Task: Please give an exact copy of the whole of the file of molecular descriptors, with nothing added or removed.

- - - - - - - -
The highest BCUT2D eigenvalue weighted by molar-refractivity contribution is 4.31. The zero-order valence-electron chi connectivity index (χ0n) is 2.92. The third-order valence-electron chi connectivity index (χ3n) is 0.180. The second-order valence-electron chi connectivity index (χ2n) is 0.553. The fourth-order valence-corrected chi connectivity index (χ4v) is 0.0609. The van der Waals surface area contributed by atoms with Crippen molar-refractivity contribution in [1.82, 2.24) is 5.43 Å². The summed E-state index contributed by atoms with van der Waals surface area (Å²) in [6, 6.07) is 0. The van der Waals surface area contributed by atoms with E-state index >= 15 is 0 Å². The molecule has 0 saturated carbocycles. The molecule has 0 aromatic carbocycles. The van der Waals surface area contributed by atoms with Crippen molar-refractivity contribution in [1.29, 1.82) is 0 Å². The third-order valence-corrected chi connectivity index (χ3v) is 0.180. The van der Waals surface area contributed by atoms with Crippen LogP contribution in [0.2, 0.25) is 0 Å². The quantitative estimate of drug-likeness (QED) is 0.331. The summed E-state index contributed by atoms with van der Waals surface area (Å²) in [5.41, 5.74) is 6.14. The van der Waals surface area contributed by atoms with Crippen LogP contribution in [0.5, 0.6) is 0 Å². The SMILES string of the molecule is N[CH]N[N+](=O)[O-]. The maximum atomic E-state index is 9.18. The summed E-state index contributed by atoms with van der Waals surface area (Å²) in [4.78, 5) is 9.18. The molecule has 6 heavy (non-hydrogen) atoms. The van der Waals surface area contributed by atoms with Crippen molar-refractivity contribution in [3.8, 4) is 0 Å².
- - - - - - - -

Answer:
The highest BCUT2D eigenvalue weighted by molar-refractivity contribution is 4.31. The zero-order valence-electron chi connectivity index (χ0n) is 2.92. The third-order valence-electron chi connectivity index (χ3n) is 0.180. The second-order valence-electron chi connectivity index (χ2n) is 0.553. The fourth-order valence-corrected chi connectivity index (χ4v) is 0.0609. The van der Waals surface area contributed by atoms with Crippen molar-refractivity contribution in [1.82, 2.24) is 5.43 Å². The summed E-state index contributed by atoms with van der Waals surface area (Å²) in [6, 6.07) is 0. The van der Waals surface area contributed by atoms with E-state index >= 15 is 0 Å². The molecule has 0 saturated carbocycles. The molecule has 0 aromatic carbocycles. The van der Waals surface area contributed by atoms with Crippen molar-refractivity contribution in [1.29, 1.82) is 0 Å². The third-order valence-corrected chi connectivity index (χ3v) is 0.180. The van der Waals surface area contributed by atoms with Crippen LogP contribution in [0.2, 0.25) is 0 Å². The quantitative estimate of drug-likeness (QED) is 0.331. The summed E-state index contributed by atoms with van der Waals surface area (Å²) in [5.41, 5.74) is 6.14. The van der Waals surface area contributed by atoms with Crippen LogP contribution in [0.5, 0.6) is 0 Å². The SMILES string of the molecule is N[CH]N[N+](=O)[O-]. The maximum atomic E-state index is 9.18. The summed E-state index contributed by atoms with van der Waals surface area (Å²) in [4.78, 5) is 9.18. The molecule has 6 heavy (non-hydrogen) atoms. The van der Waals surface area contributed by atoms with Crippen molar-refractivity contribution in [3.8, 4) is 0 Å².